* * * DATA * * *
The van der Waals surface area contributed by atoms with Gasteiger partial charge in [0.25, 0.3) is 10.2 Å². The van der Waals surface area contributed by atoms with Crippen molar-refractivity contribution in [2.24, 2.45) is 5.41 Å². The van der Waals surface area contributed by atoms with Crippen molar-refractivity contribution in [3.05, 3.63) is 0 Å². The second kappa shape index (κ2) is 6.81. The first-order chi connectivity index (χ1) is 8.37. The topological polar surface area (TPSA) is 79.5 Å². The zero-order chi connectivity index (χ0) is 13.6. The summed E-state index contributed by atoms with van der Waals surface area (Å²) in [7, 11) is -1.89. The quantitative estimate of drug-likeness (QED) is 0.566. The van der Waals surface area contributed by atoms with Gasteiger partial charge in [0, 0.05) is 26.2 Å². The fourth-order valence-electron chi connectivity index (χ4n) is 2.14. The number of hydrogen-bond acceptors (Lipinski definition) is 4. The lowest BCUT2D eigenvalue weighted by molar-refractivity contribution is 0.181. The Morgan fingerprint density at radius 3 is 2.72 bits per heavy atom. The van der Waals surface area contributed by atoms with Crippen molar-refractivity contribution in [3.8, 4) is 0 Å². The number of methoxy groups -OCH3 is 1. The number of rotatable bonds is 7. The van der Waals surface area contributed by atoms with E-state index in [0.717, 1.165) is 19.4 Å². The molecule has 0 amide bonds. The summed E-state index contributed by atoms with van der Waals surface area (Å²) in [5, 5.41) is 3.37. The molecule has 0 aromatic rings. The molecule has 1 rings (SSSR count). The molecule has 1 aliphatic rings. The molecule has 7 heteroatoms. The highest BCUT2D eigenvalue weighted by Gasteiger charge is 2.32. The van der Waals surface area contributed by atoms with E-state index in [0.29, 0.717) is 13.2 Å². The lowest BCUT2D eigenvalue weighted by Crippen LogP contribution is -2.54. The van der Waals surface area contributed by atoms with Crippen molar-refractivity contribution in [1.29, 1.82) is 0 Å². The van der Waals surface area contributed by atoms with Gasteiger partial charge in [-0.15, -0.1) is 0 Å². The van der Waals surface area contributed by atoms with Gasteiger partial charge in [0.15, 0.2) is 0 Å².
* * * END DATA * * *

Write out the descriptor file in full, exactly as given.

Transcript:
The van der Waals surface area contributed by atoms with Gasteiger partial charge in [0.25, 0.3) is 10.2 Å². The van der Waals surface area contributed by atoms with Crippen molar-refractivity contribution in [2.24, 2.45) is 5.41 Å². The van der Waals surface area contributed by atoms with Crippen molar-refractivity contribution in [3.05, 3.63) is 0 Å². The second kappa shape index (κ2) is 6.81. The first-order chi connectivity index (χ1) is 8.37. The topological polar surface area (TPSA) is 79.5 Å². The zero-order chi connectivity index (χ0) is 13.6. The summed E-state index contributed by atoms with van der Waals surface area (Å²) in [7, 11) is -1.89. The quantitative estimate of drug-likeness (QED) is 0.566. The van der Waals surface area contributed by atoms with Gasteiger partial charge in [0, 0.05) is 26.2 Å². The fourth-order valence-electron chi connectivity index (χ4n) is 2.14. The number of hydrogen-bond acceptors (Lipinski definition) is 4. The lowest BCUT2D eigenvalue weighted by molar-refractivity contribution is 0.181. The Morgan fingerprint density at radius 3 is 2.72 bits per heavy atom. The van der Waals surface area contributed by atoms with Crippen molar-refractivity contribution in [3.8, 4) is 0 Å². The number of methoxy groups -OCH3 is 1. The number of rotatable bonds is 7. The van der Waals surface area contributed by atoms with E-state index in [0.717, 1.165) is 19.4 Å². The molecule has 0 amide bonds. The summed E-state index contributed by atoms with van der Waals surface area (Å²) in [5, 5.41) is 3.37. The molecule has 0 aromatic rings. The molecule has 1 rings (SSSR count). The molecule has 1 aliphatic rings. The molecule has 7 heteroatoms. The highest BCUT2D eigenvalue weighted by Gasteiger charge is 2.32. The van der Waals surface area contributed by atoms with E-state index in [0.29, 0.717) is 13.2 Å². The lowest BCUT2D eigenvalue weighted by Crippen LogP contribution is -2.54. The van der Waals surface area contributed by atoms with Crippen molar-refractivity contribution in [1.29, 1.82) is 0 Å². The van der Waals surface area contributed by atoms with Gasteiger partial charge in [-0.15, -0.1) is 0 Å². The van der Waals surface area contributed by atoms with Gasteiger partial charge in [0.15, 0.2) is 0 Å².